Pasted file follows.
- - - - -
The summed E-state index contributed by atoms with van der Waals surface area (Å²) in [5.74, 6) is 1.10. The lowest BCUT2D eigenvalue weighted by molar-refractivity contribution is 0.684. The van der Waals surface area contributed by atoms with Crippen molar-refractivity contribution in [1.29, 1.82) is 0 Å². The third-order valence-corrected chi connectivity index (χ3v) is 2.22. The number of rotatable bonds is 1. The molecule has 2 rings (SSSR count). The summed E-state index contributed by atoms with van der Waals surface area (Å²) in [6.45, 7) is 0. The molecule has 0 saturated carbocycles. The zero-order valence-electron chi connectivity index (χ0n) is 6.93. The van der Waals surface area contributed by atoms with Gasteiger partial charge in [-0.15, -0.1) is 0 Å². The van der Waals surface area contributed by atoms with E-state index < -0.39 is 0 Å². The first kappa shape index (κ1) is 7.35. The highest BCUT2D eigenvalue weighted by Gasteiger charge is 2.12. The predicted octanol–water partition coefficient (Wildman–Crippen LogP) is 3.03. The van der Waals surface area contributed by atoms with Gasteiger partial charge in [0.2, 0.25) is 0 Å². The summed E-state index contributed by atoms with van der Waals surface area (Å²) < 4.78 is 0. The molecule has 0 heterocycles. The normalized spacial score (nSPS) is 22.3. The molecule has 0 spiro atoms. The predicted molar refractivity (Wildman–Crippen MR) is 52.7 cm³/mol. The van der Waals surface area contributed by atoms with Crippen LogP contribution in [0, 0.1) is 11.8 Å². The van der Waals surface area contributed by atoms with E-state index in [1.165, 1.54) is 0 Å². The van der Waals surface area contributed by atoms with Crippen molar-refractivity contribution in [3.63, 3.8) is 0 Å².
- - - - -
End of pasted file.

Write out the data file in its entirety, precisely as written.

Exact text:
The summed E-state index contributed by atoms with van der Waals surface area (Å²) in [5.74, 6) is 1.10. The lowest BCUT2D eigenvalue weighted by molar-refractivity contribution is 0.684. The van der Waals surface area contributed by atoms with Crippen molar-refractivity contribution in [1.29, 1.82) is 0 Å². The third-order valence-corrected chi connectivity index (χ3v) is 2.22. The number of rotatable bonds is 1. The molecule has 2 rings (SSSR count). The summed E-state index contributed by atoms with van der Waals surface area (Å²) in [6.45, 7) is 0. The molecule has 0 saturated carbocycles. The zero-order valence-electron chi connectivity index (χ0n) is 6.93. The van der Waals surface area contributed by atoms with Gasteiger partial charge in [-0.15, -0.1) is 0 Å². The van der Waals surface area contributed by atoms with E-state index < -0.39 is 0 Å². The first kappa shape index (κ1) is 7.35. The highest BCUT2D eigenvalue weighted by Gasteiger charge is 2.12. The predicted octanol–water partition coefficient (Wildman–Crippen LogP) is 3.03. The van der Waals surface area contributed by atoms with Gasteiger partial charge in [0.2, 0.25) is 0 Å². The summed E-state index contributed by atoms with van der Waals surface area (Å²) < 4.78 is 0. The molecule has 0 heterocycles. The normalized spacial score (nSPS) is 22.3. The molecule has 0 spiro atoms. The predicted molar refractivity (Wildman–Crippen MR) is 52.7 cm³/mol. The van der Waals surface area contributed by atoms with Crippen LogP contribution in [0, 0.1) is 11.8 Å². The van der Waals surface area contributed by atoms with E-state index in [1.165, 1.54) is 0 Å². The van der Waals surface area contributed by atoms with Crippen molar-refractivity contribution in [3.63, 3.8) is 0 Å².